I am starting a project to produce a set of liturgies that anyone can use at a moment's notice in the Hull Unitarian Church. As a background to this, I am looking at existing constructions (again; I have done this many times) and therefore have uploaded one to my website.
The 1932 Orders of Worship was the last, full scale, denomination-wide liturgical book to be produced, but it strikes me now as impossible to use neat. Yet I remember Mansfield using it in the late 1980s (a place where my preached theology received the cold shoulder). Most churches simply moved to the hymn sandwich and now variation is experimentation, more New Age than old liturgy.
Still, the Seventh Service is of historical interest because it stretches back to two services in 1879, and at that time the use of "through Jesus Christ" was removed. That phrase was still compatible with Unitarianism, because in those days the Trinity had a strict meaning, but by the nineteenth century broader Free Christian Unitarians had learnt from German biblical critics that Jesus pointed away from himself to God's action and the Kingdom of God and thus a revision was necessary. Martineau's liturgy was more conserving than his theology, because it was meant through its poetical and symbolic nature to generate a spiritual atmosphere.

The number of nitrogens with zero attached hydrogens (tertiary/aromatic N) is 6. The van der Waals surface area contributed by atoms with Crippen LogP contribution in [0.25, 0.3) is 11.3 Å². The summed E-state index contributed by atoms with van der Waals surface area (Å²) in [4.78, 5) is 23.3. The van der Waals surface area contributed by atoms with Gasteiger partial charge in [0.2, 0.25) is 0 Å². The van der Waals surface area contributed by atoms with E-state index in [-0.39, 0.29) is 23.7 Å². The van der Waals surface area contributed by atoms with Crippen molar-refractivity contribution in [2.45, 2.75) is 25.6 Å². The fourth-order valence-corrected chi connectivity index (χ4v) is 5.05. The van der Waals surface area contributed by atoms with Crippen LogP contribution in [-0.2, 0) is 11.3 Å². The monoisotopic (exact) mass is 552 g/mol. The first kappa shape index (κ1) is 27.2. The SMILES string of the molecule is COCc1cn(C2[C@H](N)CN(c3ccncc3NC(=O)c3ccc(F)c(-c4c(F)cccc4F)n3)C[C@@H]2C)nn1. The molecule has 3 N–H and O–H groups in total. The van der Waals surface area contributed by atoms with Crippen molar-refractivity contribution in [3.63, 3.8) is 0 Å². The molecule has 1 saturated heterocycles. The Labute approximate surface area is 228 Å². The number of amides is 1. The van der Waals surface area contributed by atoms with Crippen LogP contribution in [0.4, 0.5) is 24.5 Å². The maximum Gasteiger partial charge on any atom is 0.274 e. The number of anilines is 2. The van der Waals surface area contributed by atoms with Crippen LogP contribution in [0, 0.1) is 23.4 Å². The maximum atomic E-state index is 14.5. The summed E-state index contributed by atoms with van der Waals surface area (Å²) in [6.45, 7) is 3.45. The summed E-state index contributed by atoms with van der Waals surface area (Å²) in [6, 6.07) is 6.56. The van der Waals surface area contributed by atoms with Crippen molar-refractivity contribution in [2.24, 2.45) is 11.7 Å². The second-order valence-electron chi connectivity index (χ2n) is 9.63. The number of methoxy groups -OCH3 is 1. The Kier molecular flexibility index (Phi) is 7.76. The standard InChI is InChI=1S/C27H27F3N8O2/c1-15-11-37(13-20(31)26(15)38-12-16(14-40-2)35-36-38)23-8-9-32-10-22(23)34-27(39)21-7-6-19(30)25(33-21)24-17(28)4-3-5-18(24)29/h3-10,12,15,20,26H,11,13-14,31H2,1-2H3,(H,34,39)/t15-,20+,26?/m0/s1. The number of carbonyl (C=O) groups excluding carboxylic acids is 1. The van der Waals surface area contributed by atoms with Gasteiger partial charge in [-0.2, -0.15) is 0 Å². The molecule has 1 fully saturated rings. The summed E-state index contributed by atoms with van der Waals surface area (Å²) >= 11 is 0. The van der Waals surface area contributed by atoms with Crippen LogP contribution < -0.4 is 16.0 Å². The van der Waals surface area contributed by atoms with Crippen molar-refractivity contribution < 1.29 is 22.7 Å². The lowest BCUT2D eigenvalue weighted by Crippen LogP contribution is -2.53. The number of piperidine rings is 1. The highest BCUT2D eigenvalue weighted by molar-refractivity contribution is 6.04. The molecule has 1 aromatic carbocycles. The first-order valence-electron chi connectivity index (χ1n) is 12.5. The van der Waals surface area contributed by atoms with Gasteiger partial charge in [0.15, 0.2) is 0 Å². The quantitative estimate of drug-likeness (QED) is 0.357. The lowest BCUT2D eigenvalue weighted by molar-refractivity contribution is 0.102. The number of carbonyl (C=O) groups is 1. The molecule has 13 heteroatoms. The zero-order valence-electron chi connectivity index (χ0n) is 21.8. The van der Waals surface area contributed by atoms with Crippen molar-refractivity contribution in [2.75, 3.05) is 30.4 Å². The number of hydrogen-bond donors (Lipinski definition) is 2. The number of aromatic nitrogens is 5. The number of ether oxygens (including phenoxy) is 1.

I thought I would add this one in particular to those derived from 1917.